(Simultaneous) So you learned to speak Vietnamese very well.$$Well, the, the way the [U.S.] military operates they, they, they lessened it because when I got over there, they gave me an interpreter, and my interpreter was Vietnamese, and he didn't wanna speak Vietnamese, he wanted to learn English, and so I didn't get to use it as much as I really wanted to. And then my last three months, my boss, who was up at division headquarters, called me up and says, he says, "I'm really--." He says, "I hate to do this to you," and he says, "I won't do it if you tell me you don't wanna do it, but--," he says--he was located at the--what they call the division tactical operation center where you're working with--there's a two star generals there and, and, and in the intelligence section, there is usually him and he has a, a junior captain working underneath him, and a couple other people, and he says, "We're outta people. I don't have any more officers up here," and he says, "I need you to help me; come back up and help me." And he says, "I know you got a good deal down there" (laughter), "and I hate to pull you back," he says, "but I won't do it if you don't wanna come." And I says, "Captain, I'll come, no problem." And the guy's name was Captain Miles Cortez, and we have communicated to this day, and he actually took my daughter [Laurel Patterson] in for the summer while she was a student at Colorado State University [Fort Collins, Colorado], 'cause he's an attorney in Denver [Colorado], and we have maintained the kind of relationship from that time way back in '69 [1969] to today. And I came back up, went up to division headquarters, and we finished out three months there and--dodging incoming rounds underneath the table. They had those old, metal, gray government tables, and when the rounds start coming in, you dive underneath the table until there was a break, and then you make a mad dash for the bunker until--and that was a, a daily routine you go through. And so I managed to go through twelve months of Vietnam, stayed intact, never get shot at, and did some crazy, stupid things, and went on operations I didn't have to go on, and went up and down roads I didn't have to go on, and saw how the state department [U.S. Department of State] operates and how (unclear) operates and, and saw how political and how much the civilian side state department influenced the war [Vietnam War], compared to the military side.$You're getting ready to--I think we were at the point where you were getting your master's [degree] from Michigan State [Michigan State University, East Lansing, Michigan].$$Okay. I was almost ready, getting close to graduation--$$Um-hm.$$--and I had planned on career wise, going into higher education; that's what I wanted to do was work in higher education, and a friend of mine--I was also in a, in a [U.S.] military reserve unit; at the time I came back from Vietnam, I went in the [U.S.] Army Reserve, and it was a criminal investigation unit in Jackson, Michigan and a, and a friend of mine there said that there was an opening as a police chief in Albion, Michigan and I ought to apply for it, and I says, "I don't wanna be a police chief." He said, "You should apply for it," and so, to make a long story short, he talked me into it. And Albion is a small community, about four square miles, population twelve thousand.$$Spell the name of it.$$A-L-B-I-O-N.$$Okay.$$And most notably, if anybody knows about it, it's probably because Albion College [Albion, Michigan] is located there. And so I applied for the job and--thinking that there's no way I--patrolman for six years, I'm not a sergeant, not a lieutenant, and I'm a, you know--but I went on ahead--they talked me into it and they said--the other element he had was they were looking for a, a, a, a minority as police chief. And so as the process went along, I got a call from a friend of mine in Battle Creek [Michigan] who I had gotten to know while I was at Michigan State. When I was at Michigan State, I used to work on what they call police community relation teams, and did a lot in the community, both on campus and in Lansing [Michigan], working on police community relations. And the Battle Creek Police Department hired a civilian who was a retired colonel from the [U.S.] Army who was their police community relations person. Back in those days, there was a need for police community relations because of all the issues going on between community and police. And so he called me up and told me, he said, "I understand you're a candidate for the chief job," and I said, "Yeah, how do you know?" And he says, "That's all right, don't worry about it." He says, "I'm on the selection team." And so, as we continued through the process, to make a long story short, what came down to three finalists, and I found this out after, after I was selected, he told me what had happened and, and basically he says, "When you got down to the three of you--." He said, "The way you made it into the three is," he said, "we were making a short list of the finalists, and" he says, "I confronted the other members of the selection committee," he said, "because (unclear) it was all rigged." He said, "There was a captain, and his lieutenant was one of the candidates," and he says, "that wasn't right." And he says--so he confronted the guy and he said, "If your guy stays in then my guy stays in," so I was left in the pool. And he said this whole thing about hiring a minority was just a ruse; they just wanted to make it look good. He said, "That's why they left you in the first place, 'cause they knew you wouldn't be selected 'cause you didn't have the supervisory." He says, "But I highlighted all of your military training and," and he said, "that made you equally or more qualified than the other ones they were looking at." And so we went in--the three of us went in; the third one was somebody from New York, and he dropped out after they shortlisted the three, and then the city manager picked the other lieutenant from the other department, and they gave him everything he wanted except when they went up to the city council to approve it, he had asked for a contract, and the city council said, "We'll give you everything but we're not giving you a contract." And so he said, "Forget it, I don't want it," and so I got the job by default (laughter). And so I went from patrolman at Michigan State University overnight, to a police chief in Albion, Michigan. And I started out there, and that's about twelve thousand--population is twelve thousand, and they had a host of issues; they had a railroad track that went down the middle of town, they had a history of blacks being on one side of the tracks and whites on the other side of the tracks, the state had a welfare office in town, there was one high school; it had all of the demographics you would want--it had a sizeable Hispanic population, black populations, white; it went from very poor--as poor as you can get, to as rich as you can get with private street, big houses, and the police department, the previous chief had been fired--a number of incidents. The--there was a state civil rights investigation going on, there was a couple of lawsuits against officer abuse that was underway, and it was an old community that went all the way back to the Roaring '20s [1920s] and still had red bricks in the middle of main street, so that's how I started out my career in--as a police chief, and was there for three years. And it'd make another four hours just talking about what had went on there.$$(Laughter).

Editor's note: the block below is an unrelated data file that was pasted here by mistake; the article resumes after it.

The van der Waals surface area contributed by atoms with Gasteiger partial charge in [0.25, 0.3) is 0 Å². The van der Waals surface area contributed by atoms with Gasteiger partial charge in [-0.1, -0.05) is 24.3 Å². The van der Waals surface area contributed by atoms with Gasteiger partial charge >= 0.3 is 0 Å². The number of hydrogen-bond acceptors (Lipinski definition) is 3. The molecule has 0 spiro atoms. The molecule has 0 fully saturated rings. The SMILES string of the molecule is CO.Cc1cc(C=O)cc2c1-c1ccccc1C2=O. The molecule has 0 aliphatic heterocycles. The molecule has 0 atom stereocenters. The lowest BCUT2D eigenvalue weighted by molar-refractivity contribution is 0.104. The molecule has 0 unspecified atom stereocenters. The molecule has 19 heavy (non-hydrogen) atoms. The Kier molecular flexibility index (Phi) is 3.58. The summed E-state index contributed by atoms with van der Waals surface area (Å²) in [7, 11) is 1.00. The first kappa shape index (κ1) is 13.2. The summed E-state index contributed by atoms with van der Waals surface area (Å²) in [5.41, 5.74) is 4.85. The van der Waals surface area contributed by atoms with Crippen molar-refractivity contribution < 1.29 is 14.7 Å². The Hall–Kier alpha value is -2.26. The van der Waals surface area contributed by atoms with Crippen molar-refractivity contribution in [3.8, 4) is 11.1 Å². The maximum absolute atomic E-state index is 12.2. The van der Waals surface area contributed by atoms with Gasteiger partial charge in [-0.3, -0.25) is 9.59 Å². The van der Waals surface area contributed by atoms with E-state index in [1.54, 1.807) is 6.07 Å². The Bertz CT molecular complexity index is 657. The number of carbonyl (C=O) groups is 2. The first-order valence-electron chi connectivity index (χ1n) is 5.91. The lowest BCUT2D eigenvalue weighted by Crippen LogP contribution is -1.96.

Carl Long